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France 2014: How the Hong Kong-Paris partnership is conquering Asia

Many Hong Kong traders view French businesses solely as OEM clients, with few thinking to establish more innovative arrangements. This is despite the fact that there are now several high-profile examples of successful Hong Kong-Paris partnerships, including ventures with Galeries Lafayette, L’Occitane, Pont des Arts and a number of other well-known French names. In light of this, the Hong Kong business community would be well-advised to bear in mind the potential for joint ventures, IPOs and brand promotions.

The Hong Kong-Paris match: an ideal partnership

With a trade flow of US$11 billion in 2012 and US$9 billion in the first three quarters of 2013, France is Hong Kong’s fourth largest European trading partner. Despite this high level of trade, few Hong Kong businesses have looked beyond their traditional OEM arrangements with their French counterparts. Given the growing importance of the Asian market, many French businesses, including small and medium-sized companies, as well as internationally recognised brands, are now looking for reliable Asian partners.

As the acknowledged engine for global economic growth, Asia has been driving the sales of many French fashion and luxury products, while demand in the mature Western markets has stagnated. In light of this, many French retailers, designers and brand owners have been quick to factor in Asian elements and requirements into their new collections. Many have introduced elements of Asian culture and lifestyles into their product designs in order to woo those affluent Asian consumers looking for new and novel ways of enjoying their disposable income.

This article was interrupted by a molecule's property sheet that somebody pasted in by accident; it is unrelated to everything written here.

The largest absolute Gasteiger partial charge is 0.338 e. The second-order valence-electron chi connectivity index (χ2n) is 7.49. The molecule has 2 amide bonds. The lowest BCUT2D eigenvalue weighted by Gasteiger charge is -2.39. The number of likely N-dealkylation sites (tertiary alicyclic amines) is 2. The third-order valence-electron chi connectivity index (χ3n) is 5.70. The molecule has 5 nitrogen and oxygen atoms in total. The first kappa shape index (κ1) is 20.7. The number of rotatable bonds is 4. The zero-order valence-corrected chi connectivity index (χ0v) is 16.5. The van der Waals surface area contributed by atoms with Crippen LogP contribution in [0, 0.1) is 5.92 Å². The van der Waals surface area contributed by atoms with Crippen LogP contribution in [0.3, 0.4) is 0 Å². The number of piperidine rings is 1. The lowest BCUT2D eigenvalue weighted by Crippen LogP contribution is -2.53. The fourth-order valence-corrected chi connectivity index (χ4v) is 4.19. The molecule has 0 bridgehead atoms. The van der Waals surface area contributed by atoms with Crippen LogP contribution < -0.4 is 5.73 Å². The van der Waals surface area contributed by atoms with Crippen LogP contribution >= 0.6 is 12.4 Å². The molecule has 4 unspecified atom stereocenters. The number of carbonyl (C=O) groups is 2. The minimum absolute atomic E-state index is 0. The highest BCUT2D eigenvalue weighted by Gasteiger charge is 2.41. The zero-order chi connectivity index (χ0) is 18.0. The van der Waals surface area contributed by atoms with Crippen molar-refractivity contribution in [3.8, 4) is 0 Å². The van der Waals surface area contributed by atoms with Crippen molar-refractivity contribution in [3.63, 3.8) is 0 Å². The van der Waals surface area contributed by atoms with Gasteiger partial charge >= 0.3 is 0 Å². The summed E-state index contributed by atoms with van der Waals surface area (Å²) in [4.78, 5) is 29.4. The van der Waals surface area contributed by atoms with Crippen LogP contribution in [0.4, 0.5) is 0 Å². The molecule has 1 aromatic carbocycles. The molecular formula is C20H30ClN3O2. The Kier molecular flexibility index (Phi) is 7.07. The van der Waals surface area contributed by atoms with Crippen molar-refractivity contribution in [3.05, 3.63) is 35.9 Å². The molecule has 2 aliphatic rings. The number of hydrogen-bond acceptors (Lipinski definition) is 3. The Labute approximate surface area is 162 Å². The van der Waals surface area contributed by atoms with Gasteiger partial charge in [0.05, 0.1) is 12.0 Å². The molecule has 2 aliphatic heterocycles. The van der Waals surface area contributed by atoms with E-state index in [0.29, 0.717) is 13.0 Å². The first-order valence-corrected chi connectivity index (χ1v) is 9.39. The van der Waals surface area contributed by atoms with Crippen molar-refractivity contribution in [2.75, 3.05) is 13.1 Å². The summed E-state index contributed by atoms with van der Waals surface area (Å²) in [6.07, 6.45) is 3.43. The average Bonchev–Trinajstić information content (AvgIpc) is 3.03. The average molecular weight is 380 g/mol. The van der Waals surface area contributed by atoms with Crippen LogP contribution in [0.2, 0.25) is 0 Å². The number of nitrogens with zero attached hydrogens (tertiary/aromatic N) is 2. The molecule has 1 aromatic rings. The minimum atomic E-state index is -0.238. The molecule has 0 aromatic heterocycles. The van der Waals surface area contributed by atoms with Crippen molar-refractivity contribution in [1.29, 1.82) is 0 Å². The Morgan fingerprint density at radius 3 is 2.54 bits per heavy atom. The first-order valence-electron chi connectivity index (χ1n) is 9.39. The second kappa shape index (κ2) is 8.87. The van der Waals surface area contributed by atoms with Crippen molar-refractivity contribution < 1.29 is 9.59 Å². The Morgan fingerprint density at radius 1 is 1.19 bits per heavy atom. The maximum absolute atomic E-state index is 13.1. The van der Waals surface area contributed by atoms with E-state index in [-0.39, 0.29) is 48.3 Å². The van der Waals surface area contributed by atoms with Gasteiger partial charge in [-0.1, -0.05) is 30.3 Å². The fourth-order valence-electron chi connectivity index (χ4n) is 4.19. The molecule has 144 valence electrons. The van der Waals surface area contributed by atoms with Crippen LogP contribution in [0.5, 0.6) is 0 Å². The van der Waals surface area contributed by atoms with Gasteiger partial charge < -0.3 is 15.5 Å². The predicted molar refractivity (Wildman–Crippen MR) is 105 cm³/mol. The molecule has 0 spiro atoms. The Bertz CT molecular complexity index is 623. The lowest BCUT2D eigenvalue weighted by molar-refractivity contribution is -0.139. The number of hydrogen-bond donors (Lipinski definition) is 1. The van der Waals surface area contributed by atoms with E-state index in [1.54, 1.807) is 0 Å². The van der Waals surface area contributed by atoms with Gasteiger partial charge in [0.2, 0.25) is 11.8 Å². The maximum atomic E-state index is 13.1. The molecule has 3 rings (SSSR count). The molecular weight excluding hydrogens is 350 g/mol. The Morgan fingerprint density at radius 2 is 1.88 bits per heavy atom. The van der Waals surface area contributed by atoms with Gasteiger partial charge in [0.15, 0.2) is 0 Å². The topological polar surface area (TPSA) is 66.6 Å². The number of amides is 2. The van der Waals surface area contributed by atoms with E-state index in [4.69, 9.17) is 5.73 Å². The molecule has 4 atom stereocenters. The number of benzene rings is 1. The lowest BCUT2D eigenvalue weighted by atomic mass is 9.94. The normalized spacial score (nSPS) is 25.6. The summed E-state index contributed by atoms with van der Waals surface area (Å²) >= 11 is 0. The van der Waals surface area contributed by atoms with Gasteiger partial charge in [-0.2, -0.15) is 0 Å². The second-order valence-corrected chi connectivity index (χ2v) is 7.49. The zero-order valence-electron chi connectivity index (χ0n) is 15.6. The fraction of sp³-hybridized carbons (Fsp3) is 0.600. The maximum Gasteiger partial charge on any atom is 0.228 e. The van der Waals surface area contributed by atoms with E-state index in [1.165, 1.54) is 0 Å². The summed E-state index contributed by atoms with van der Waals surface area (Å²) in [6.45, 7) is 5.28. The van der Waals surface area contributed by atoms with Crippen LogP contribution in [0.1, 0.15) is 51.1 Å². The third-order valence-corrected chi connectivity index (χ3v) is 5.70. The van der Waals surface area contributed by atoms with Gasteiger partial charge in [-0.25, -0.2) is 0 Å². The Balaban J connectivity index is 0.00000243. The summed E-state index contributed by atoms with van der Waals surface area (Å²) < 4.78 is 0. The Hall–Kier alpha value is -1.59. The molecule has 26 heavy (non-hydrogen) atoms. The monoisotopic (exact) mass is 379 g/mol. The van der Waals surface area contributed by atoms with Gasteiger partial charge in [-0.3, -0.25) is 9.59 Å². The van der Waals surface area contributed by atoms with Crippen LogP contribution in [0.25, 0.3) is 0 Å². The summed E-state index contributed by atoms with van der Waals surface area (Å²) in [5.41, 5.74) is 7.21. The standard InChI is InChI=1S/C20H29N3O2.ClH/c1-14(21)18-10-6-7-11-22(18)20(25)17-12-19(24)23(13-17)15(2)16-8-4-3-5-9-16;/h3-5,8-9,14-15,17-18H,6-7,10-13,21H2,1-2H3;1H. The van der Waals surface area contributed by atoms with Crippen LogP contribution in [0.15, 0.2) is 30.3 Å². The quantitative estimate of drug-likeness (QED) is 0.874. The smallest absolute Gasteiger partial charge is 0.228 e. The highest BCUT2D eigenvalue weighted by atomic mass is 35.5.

While a number of French companies are substantial enough to tackle the Asian markets in their own right, many of them need reliable local partners or distribution agents in order to ease their progress into Asia. It is in this respect that Hong Kong, Asia’s leading regional business hub, comes very much into its own. There are signs of the city’s involvement in many high-profile Asian-French partnerships – from L’Occitane’s initial public offering (IPO) to Galeries Lafayette’s return to the Chinese mainland market. In these two cases, Hong Kong was the primary location and the key means of securing the move, respectively, a fact that has underlined the potency of the Paris-Hong Kong business partnership.

Galeries Lafayette parrtners with Hong Kong’s I.T for its return to Beijing

Galeries Lafayette, a world-renowned Parisian department store first entered the Chinese market in 1996, when it opened a franchised outlet in Beijing. Its subsequent poor performance saw the store close within two years. Some 15 years later, the company decided to return to the mainland, but chose neither to invest directly nor to launch a new franchise operation.  Instead, it opted for a joint venture, choosing I.T, the Hong Kong fashion pioneer, as its 50/50 partner.

Photo: The Galeries Lafayette flagship store in Boulevard Haussmann
The Galeries Lafayette flagship store in Boulevard Haussmann, Paris is a must-shop destination for many Chinese tourists.

 

Photo: The company’s new 350,000-square-foot joint venture Beijing store
The company’s new 350,000-square-foot joint venture Beijing store is projected to generate an annual turnover of around €50 million.
Source: http://www.groupegalerieslafayette.fr